mu^circ_{solid} = mu^circ_{solution},

or

mu^circ_{solid} = mu^circ_{liquid} + RTlnX_2,


with R, the gas constant and T, the temperature. The gas constant (also known as the universal or ideal gas constant, usually denoted by symbol R) is a physical constant used in equations of state to relate various groups of state functions to one another. ... This article includes a list of works cited or a list of external links, but its sources remain unclear because it lacks in-text citations. ...


Rearranging gives:

RTlnX_2 = - (mu^circ_{liquid} - mu^circ_{solid}),

and since

 Delta G^circ_{fus} = - (mu^circ_{liquid} - mu^circ_{solid}),

the heat of fusion being the difference in chemical potential between the pure liquid and the pure solid, it follows that

RTlnX_2 = - ( Delta G^circ_{fus}),

Application of the Gibbs-Helmholtz equation: The Gibbs-Helmholtz equation is a thermodynamic relationship useful for calculating changes in the energy or enthalpy (heat content) of a system. ...

left( frac{partial ( frac{Delta G^circ_{fus} } {T} ) } {partial T} right)_{p,} = frac {Delta H^circ_{fus}} {T^2}

ultimately gives:

left( frac{partial ( lnX_2 } {partial T} right) = frac {Delta H^circ_{fus}} {RT^2}

or:

 partial lnX_2 = frac {Delta H^circ_{fus}} {RT^2}*delta T

and with integration: Look up integration in Wiktionary, the free dictionary. ...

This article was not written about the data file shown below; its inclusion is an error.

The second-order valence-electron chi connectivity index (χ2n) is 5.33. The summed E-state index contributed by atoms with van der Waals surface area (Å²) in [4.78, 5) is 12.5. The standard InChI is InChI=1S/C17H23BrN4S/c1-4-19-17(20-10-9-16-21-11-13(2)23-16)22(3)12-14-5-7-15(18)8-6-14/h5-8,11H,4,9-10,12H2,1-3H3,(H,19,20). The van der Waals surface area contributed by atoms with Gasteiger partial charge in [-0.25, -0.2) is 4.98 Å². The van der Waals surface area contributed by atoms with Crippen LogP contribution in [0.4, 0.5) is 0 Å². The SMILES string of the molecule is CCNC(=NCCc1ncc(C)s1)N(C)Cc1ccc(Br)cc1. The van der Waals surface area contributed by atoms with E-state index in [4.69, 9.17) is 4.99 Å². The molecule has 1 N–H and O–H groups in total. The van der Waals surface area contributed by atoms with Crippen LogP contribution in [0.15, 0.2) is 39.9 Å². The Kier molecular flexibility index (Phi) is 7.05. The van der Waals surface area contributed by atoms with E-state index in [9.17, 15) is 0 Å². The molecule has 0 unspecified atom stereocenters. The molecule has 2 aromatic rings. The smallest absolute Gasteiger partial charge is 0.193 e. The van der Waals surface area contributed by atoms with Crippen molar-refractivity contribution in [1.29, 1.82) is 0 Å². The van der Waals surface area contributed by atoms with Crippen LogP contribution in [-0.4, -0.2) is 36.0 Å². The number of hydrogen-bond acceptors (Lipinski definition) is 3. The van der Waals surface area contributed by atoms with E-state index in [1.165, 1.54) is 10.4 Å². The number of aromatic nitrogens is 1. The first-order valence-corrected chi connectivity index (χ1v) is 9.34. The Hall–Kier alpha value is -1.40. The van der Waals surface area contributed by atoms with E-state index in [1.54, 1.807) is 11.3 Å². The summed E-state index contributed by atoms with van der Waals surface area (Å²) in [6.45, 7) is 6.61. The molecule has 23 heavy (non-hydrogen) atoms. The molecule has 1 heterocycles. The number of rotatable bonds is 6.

int^{x_2=x_2}_{x_2 = 1} delta lnX_2 = ln x_2 = int_{T_fus}^T frac {Delta H^circ_{fus}} {RT^2}*Delta T

the end result is obtained:

 ln x_2 = - frac {Delta H^circ_{fus}} {R}left(frac{1}{T}- frac{1}{T_{fus}}right)

See also

The heat of vaporization is a physical property of substances. ... To meet Wikipedias quality standards, this article or section may require cleanup. ... Specific heat capacity, also known simply as specific heat (Symbol: C or c) is the measure of the heat energy required to raise the temperature of a given amount of a substance by one degree. ... Thermodynamic databases contain information about thermodynamic properties for substances, the most important being enthalpy, entropy, and Gibbs free energy. ...

References

  1. ^ Measurement and Prediction of Solubility of Paracetamol in Water-Isopropanol Solution. Part 2. Prediction H. Hojjati and S. Rohani Org. Process Res. Dev.; 2006; 10(6) pp 1110 - 1118; (Article) DOI:10.1021/op060074g

  Results from FactBites:
 
Standard enthalpy change of fusion Summary (1435 words)
The heat of fusion is the heat that is absorbed to transform a substance from its solid state to its liquid state at constant, that is, to melt the solid substance.
Enthalpies of fusion are positive because the solid state affords the molecules or ions that compose a pure substance the opportunity to maximize their attractive interactions with each other.
The standard enthalpy change of fusion, also known as the heat of fusion, is the amount of thermal energy which must be absorbed or lost for 1 gram of a substance to change states from a solid to a liquid or vice versa.
Key Experimental Data (4915 words)
This precise evaluation of the rate of enthalpy generation relies on the non-linear regression fitting of the "fl-box" model of the calorimeter to an extensive set of temperature time measurements.
The method of data analysis gives a systematic underestimate of the enthalpy output and, in consequence, a slightly negative excess rate of enthalpy generation for an extensive set of blank experiments using both light and heavy water.
It is also shown that prolonged polarization of palladium cathodes in heavy water leads to bursts in the rate of enthalpy generation: the thermal output of the cells exceeds the enthalpy input (or the total energy input) to the cells by factors in excess of 40 during these bursts.
  More results at FactBites »